[MUD-Dev] SMAUG Code (was Personality Types)
silovic at zesoi.fer.hr
Thu Aug 23 15:43:36 New Zealand Standard Time 2001
"Alistair Milne" <krug at krug.org.uk> writes:
> You're implying here that the best Object Oriented approach is to
> use the equivalent of Get() and Set() methods. In my experience,
> the better designed class is the one that has methods for the
> roles that the object will play, rather than simply direct access
> functions to the data. For example when a player types 'look' in
> a room, rather than having methods in the Room class for
> GetLongDescription(), GetExits(), GetContainedThings(), etcetera,
> I would give it a DescribeYourself(ch) method, which takes a
> player's object as an argument, interrogates it to see how the
> text should be formatted, then sends along the relevant room
> description. This approach is also portable to other classes, so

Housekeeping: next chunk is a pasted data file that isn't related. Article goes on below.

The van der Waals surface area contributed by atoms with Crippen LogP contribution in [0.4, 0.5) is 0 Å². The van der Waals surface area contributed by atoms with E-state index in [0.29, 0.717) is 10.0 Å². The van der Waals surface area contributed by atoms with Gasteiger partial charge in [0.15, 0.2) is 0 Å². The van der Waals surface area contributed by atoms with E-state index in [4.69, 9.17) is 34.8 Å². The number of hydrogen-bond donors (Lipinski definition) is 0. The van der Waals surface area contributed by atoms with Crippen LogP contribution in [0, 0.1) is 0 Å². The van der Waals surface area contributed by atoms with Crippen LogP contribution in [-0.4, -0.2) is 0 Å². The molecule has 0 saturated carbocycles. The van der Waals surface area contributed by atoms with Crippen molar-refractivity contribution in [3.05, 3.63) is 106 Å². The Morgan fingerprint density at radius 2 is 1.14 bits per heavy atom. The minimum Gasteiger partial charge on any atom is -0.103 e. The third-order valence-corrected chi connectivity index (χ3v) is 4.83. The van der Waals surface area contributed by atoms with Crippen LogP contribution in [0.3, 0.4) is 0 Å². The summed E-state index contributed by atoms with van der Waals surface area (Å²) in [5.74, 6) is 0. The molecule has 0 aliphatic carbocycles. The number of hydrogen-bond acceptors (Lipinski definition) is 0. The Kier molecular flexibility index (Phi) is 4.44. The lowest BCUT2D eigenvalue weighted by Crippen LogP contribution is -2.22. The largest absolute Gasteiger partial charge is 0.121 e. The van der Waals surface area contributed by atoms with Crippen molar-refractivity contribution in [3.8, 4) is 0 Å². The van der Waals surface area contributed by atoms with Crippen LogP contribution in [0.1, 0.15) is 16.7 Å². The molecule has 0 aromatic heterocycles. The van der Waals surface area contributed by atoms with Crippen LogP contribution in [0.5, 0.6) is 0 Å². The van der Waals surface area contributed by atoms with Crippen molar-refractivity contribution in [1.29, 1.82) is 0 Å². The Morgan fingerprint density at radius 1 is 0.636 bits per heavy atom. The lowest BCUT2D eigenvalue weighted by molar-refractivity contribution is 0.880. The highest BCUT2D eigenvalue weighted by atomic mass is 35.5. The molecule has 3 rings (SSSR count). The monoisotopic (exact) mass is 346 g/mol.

> they can also have a DescribeYourself() method, and you have a
> nice simple consistent interface. Do the class-specific work
> inside that class, not at the Player's end:
> void Player::look( Thing& subject )
> subject.DescribeYourself( *this );
Looks like LambdaMOO core and ColdCore approach to me.
In both cases, the assumption is that there is only a single player
class. Besides, it just calls all the GetFoo from the Player, rather
than the room (GetVisualCapability, GetHearingCapability,
GetSmellCapability....) And if there is more than one Player type,
you will have something like
case Humanoid: ...
case Troll: ...
case Reptiloid: ...
The proper approach is multiple polymorphic dispatch (here
demonstrated using TinyCLOS syntax, employed by Guile's GOOPS):
(define-method look (subject <Player>) (object <Described>)
;; the default, since all other cases inherit from (Player, Described)
(define-method look (subject <Player>) (object <Room>)
(define-method look (subject <Troll>) (object <Room>)
(define-method look (subject <Player>) (object <Thing>)
How to eff the ineffable?
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